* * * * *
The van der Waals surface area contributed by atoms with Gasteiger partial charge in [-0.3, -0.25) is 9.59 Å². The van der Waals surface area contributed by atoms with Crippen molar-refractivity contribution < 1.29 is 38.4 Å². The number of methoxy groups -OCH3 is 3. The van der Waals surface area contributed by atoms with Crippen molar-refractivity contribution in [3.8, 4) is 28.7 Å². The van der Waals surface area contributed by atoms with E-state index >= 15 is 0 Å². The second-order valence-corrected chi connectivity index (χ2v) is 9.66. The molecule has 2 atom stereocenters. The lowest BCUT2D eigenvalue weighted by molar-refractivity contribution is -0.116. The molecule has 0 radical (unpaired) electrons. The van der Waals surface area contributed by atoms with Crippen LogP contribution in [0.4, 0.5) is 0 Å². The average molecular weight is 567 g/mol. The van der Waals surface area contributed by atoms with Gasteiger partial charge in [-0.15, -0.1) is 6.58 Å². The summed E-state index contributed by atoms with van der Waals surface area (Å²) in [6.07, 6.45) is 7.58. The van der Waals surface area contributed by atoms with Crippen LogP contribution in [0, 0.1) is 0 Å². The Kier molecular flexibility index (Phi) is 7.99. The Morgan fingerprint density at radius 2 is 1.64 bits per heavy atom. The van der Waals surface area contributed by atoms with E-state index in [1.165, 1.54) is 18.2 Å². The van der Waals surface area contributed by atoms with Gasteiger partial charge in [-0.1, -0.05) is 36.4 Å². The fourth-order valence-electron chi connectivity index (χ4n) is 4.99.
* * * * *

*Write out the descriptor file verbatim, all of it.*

The van der Waals surface area contributed by atoms with Gasteiger partial charge in [-0.3, -0.25) is 9.59 Å². The van der Waals surface area contributed by atoms with Crippen molar-refractivity contribution < 1.29 is 38.4 Å². The number of methoxy groups -OCH3 is 3. The van der Waals surface area contributed by atoms with Crippen molar-refractivity contribution in [3.8, 4) is 28.7 Å². The van der Waals surface area contributed by atoms with E-state index >= 15 is 0 Å². The second-order valence-corrected chi connectivity index (χ2v) is 9.66. The molecule has 2 atom stereocenters. The lowest BCUT2D eigenvalue weighted by molar-refractivity contribution is -0.116. The molecule has 0 radical (unpaired) electrons. The van der Waals surface area contributed by atoms with Crippen LogP contribution in [0.4, 0.5) is 0 Å². The average molecular weight is 567 g/mol. The van der Waals surface area contributed by atoms with Gasteiger partial charge in [-0.15, -0.1) is 6.58 Å². The summed E-state index contributed by atoms with van der Waals surface area (Å²) in [6.07, 6.45) is 7.58. The van der Waals surface area contributed by atoms with Crippen LogP contribution in [0, 0.1) is 0 Å². The Kier molecular flexibility index (Phi) is 7.99. The Morgan fingerprint density at radius 2 is 1.64 bits per heavy atom. The van der Waals surface area contributed by atoms with E-state index in [1.165, 1.54) is 18.2 Å². The van der Waals surface area contributed by atoms with Gasteiger partial charge in [-0.1, -0.05) is 36.4 Å². The fourth-order valence-electron chi connectivity index (χ4n) is 4.99.